In the Gospel of John, he laid out an elaborate and poetic presentation of the gospel message – who Christ is, what he came for, and what has to happen next. As you move into 1 John we see his thoughts about Jesus and the great commission shape his idea of what a church should be and do. They should be beacons of light, in the world but not of it, and above all marked by a focus on the things of God, namely his promises and laws.
2 John doesn’t say anything new. The time before writing this letter has shaped John’s theology, how he understands God and the church. And now after experience and time he’s able to condense the message into literally two words: truth and love. Whatever it is he means by truth and whatever it is he means by love are tools – when they are said they are meant to invoke specific ideas and concepts. Furthermore, a sound understanding of these two words helps his readers navigate his other writings.
I am convinced, and so is John apparently, that if you are able to grasp these two simple words than the rest of the Bible is merely a commentary to these two concepts.
Where are we going? We are going to answer 4 questions:
- What is love?
- What does it mean to walk in love?
- What is truth?
- How does truth motivate love?
One more note – I am going to attempt to answer each question with John’s own language. Since 2 John is such a short book, it necessitates us looking in both his Gospel and 1 John to answer these questions fully.
What is love?
John begins speaking about love immediately as the letter opens, “to the chosen lady and her children whom I love in the truth.” Dear lady and chosen lady refer to the church – because of its status as the bride of Christ, he is not writing to an actual woman in this case.
Move down to verse 5, here John begins a short discussion about love. First thing he says, I am not writing to you a new command, love one another. Where has it been said before? John 13:34: A new command I give to you. Also again in 1 John 2 – John takes time again to state that his command is merely an echo of what Jesus has said – love one another.
This pattern is a glimpse of the pattern found in John’s writings – if he says anything in 1 2 or 3 John its almost guaranteed you will find it again, or even a fuller explanation in another letter or in his Gospel. His command to love is coming out of what Jesus has said – and as we see his understanding of love comes out of what Jesus has done.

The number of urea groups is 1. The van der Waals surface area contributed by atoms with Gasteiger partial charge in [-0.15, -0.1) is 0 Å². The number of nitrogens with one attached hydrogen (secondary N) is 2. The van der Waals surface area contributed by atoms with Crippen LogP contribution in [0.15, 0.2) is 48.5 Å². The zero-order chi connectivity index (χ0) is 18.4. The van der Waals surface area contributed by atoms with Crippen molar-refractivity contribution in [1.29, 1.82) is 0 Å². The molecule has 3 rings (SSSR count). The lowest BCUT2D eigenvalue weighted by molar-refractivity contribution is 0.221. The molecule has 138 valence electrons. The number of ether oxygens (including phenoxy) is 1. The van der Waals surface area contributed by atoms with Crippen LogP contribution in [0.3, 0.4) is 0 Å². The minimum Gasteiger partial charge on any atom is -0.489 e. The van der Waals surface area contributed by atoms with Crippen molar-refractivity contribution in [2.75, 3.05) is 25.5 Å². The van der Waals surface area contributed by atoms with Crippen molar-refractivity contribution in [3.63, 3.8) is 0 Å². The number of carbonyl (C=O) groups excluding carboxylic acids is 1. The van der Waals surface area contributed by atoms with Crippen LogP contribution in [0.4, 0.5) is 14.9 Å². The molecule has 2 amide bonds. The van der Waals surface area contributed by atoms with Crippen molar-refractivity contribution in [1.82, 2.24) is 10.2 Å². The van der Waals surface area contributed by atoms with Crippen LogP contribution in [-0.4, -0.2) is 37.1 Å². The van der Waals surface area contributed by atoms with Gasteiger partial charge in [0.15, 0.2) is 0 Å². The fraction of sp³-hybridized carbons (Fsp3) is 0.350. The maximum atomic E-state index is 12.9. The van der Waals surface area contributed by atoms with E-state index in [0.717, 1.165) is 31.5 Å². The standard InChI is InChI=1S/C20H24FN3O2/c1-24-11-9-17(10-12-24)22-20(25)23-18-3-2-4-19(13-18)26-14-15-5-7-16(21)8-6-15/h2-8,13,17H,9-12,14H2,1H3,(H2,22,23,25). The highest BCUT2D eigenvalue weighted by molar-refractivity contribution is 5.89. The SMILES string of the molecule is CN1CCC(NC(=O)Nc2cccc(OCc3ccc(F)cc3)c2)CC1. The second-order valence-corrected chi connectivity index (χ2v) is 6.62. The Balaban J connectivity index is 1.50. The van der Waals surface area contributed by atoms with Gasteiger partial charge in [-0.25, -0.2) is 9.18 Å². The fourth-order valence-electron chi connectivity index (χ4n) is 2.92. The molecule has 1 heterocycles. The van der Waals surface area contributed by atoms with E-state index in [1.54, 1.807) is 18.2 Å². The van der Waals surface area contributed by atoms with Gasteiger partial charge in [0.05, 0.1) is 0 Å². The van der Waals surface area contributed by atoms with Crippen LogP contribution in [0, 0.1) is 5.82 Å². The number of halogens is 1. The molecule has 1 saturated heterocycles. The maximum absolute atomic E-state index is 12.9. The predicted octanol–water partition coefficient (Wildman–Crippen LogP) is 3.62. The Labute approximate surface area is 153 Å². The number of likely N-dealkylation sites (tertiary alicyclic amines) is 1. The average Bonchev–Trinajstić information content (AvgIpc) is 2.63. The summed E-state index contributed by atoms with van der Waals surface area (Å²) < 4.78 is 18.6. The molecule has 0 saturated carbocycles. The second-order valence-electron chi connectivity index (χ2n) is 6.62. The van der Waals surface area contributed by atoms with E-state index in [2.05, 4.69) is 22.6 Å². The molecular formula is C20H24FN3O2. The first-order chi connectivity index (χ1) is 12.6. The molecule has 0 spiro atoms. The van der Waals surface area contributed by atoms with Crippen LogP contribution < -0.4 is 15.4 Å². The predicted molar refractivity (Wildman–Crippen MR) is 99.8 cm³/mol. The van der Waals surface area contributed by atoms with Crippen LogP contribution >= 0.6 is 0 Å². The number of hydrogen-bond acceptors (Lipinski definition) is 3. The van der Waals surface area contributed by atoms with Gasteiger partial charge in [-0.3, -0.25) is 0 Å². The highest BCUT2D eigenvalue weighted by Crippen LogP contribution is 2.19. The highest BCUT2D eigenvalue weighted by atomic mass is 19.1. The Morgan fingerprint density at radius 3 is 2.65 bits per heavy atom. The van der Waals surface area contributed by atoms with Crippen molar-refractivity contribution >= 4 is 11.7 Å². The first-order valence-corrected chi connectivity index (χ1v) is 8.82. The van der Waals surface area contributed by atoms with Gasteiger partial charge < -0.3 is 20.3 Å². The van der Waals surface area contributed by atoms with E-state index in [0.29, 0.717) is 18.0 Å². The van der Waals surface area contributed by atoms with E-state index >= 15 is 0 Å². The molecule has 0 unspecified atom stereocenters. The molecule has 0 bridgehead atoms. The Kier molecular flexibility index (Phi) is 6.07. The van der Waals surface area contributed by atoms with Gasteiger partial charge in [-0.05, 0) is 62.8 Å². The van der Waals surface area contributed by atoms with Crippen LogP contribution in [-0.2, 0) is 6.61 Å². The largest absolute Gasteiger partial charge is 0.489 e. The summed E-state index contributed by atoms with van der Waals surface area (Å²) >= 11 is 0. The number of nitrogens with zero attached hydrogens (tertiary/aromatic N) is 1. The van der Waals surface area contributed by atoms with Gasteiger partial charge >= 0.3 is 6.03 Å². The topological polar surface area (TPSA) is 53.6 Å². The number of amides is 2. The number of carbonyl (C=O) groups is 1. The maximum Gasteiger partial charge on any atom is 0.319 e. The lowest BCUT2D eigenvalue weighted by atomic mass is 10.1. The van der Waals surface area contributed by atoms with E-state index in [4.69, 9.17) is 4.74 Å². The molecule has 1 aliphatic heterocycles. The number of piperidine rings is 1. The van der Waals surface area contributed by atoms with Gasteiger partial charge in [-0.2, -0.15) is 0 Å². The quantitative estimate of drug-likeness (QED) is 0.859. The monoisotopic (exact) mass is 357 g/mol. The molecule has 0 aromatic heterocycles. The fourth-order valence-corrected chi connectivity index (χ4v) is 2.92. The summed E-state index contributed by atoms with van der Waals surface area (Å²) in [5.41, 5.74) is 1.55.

Next verse in 2 John, and this is love, that we walk in obedience to his commands. This concept is again repeated in the Gospel of John and in 1 John. But if all love is is obedience, than just following the rules would be enough – regardless of where your heart might be. There are a few verse which help flesh out this definition, by looking at what Jesus has done – and then we’ll go from there.
1 John 3:16, 3:18, 4:10, 4:18, 5:3,
- laid down his life for his friends (John 15:13)
- with actions and in truth
- God loved us first and sent his Son
- There is no fear
- Keep his commands
In order to fit John’s definition of love – it must be other-centered and it must involve obedience. Now we can begin to craft a definition – love is an outward-extension of the inner-will.
The will is the power to act, the ability to both make a decision and carry out that decision. When John attempts to describe love he makes a very strong case that it is not an emotion, nor is it a thought, feeling. It is a conscious choice – displayed in action (3:18, 4:10), true Christ-like love is not meant to be swayed by doubt or feeling (perfect love drives out fear). But as a conscious choice, and an extension of the will – it must be guided towards the proper things in the proper ways.
When you are beginning to drive you don’t just hop in the car and feel your way to where you want to go. There are rules, speed limits, stop signs, precautions and laws you have to learn so that you can be an effective and safe driver – those speed limits and laws are not meant to stop you from getting where you need to go, but are there to help you reach your destination safely. Likewise, in order to love properly – there are commands which need to be followed, the obedience John is speaking about is meant to make you the best lover of people and of God possible.
What does it mean to walk in love?
5 years ago my great-grandfather passed away. Everyday he would wear a tank top and dress pants. He had a heavy face and extra-skin on the back of his head so when he would recline on the porch he looked like a propped up pug. But he was a sweet man, and one of the wisest men I’ve ever known.